Creative Writing, OldVenue

Free country

It is the vibrations that wake you rather than the sound overhead that is like the low grumble of thunder. In the distance, you hear the impact. Three maybe four miles you think. You haven’t the time to wipe the sleep from your eyes. Your father is already standing, grabbing a pre-packed bag from under the table. It is still dark outside. A tinge of orange lines the cityscape, you hope it’s the rising sun; but you know it isn’t. As he stuffs some food in the bag, your father asks you to help your sister. Amena is struggling with her shoes, her chubby hands fumble with the laces. You tie them for her, using double knots. Then, you dress her in more clothes, as many as possible. She tells you she is too hot, you apologise as you put a scarf around her neck. The padding makes her look soft and plump as if she’d bounce right back if you dropped her. She is four years old. Your mother has your toothbrushes clenched in her fist. She is tall and slender, much prettier than any of your friend’s parents. In this light, however, her skin looks grey. Her once graceful movement now seems unnatural, as if invisible strings dictated her movement.

Beneath your feet, you feel a small tremor. The sensation seeps through your shoes and up your legs, like pins and needles. You can barely hear your father over the din. He wants to leave now. Your mother scoops up Amena, who is now crying. Her wails are inaudible through the blare outside. In all the clamour, you are already on the stairwell before you realise you never looked back at your home. The place you spent all your life, the house to your memories, the apartment your parents thought you might one day inherit. There isn’t time now.

The street is empty. All the dust and debris make the wind visible. Even though you have pulled your scarf over your mouth, the dirt has managed to invade and it clogs every crevice. Your father listens carefully, trying to figure out the airspace. It is eerily quiet. He tells you to stay close to the building and you run, half-crouched in a line behind him. You pass the front doors of your neighbours and friends. Some left days ago, some, you think, must still be inside waiting and praying. You can hear your mother and Amena talking softly.

‘What’s happening? I’m thirsty.’

‘I know, dear, but you’ll have to wait for a bit. Okay?’

You reach the end of your street and finally, you see some other people. Much like you, they stay huddled and close to the buildings. You see some children who might be around your age. Under the veil of dust, they might be someone you would have recognised. Now, however, they look like everyone else: dirty and afraid. You see your car parked on the corner but your father continues past it, following the other families. Even though you sat in it last week, the car looks ancient as if it hasn’t been driven in years. You wonder if a vehicle won’t work in that state, and that’s why you aren’t using it but you don’t ask – you trust your father.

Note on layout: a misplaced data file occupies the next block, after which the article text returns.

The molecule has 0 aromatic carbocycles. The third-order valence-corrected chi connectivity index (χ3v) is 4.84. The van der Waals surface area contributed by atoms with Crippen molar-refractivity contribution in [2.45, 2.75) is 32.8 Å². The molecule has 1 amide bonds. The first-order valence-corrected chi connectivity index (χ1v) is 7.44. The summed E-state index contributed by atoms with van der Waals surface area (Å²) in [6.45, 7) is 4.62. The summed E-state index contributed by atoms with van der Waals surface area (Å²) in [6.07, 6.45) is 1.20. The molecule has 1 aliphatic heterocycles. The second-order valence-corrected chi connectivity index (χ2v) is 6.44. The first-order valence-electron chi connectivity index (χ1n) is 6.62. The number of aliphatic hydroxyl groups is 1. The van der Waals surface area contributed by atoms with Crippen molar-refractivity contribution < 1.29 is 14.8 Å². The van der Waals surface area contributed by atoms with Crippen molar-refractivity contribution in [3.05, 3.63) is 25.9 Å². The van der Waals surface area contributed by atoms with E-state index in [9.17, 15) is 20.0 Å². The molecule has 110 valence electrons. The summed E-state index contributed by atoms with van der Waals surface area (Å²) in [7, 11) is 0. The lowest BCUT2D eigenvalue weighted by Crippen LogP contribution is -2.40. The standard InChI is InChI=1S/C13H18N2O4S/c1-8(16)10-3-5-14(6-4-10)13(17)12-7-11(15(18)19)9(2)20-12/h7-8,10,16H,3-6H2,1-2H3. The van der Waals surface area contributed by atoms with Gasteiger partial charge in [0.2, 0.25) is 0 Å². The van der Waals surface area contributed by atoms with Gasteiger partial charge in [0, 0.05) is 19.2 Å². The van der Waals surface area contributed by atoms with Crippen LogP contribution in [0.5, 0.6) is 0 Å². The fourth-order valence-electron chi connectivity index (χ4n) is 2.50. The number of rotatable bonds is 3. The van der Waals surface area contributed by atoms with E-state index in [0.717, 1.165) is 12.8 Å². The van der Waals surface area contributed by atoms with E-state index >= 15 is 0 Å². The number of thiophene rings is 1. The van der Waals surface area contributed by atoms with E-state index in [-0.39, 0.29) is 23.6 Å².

Above, you hear that all too familiar growl. Your mother screams, you run for cover. The families scurry like ants, breaking formation. The doorways are already filled with cowering people. It is an important decision and it has to be made quick. Unknowingly, you begin to cry. The tear that rolls down your cheek mixes with the sand and turns to clay. The thunder approaches and your chest burns. At a loss, your father drags you to a nearby abandoned van. Crouching beside it, your father does his best to wrap his arms around all of you. You are unsure whether it is the van that is shaking so violently or your human shield. Time slows. The roar is so deafening that you aren’t certain if it has passed over. Your father is only recognisable by the pair of eyes stark white against the ash and the mud. You look at him and, for some reason, you remember the first time he scolded you. The look in his eyes is familiar yet unknown. You recall when this was something you heard adults speak about in hushed whispers, but now it is a reality. This was a world you never envisioned yourself in, a world you cannot comprehend. You wish for safety and security. You wish for home.

14/06/2016

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laurenclarke


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Latest Comments
  • Avatar
    1
    Favourite song covers
    Ma’am, this is a Wendy’s
  • Avatar Scott B
    2
    Favourite song covers
    Is this author 14 years old with absolutely zero knowledge on music? Has to be. Two out of three songs are irrelevant. Both by shitty bands. Who paid for this?…
  • Avatar theizzin
    3
    Should we mourn GCSE poetry?
    Wonderful article! Very insightful and brilliantly communicated. I wasn't aware of this issue before, but this article has really brought it to light for me. Thank you very much!
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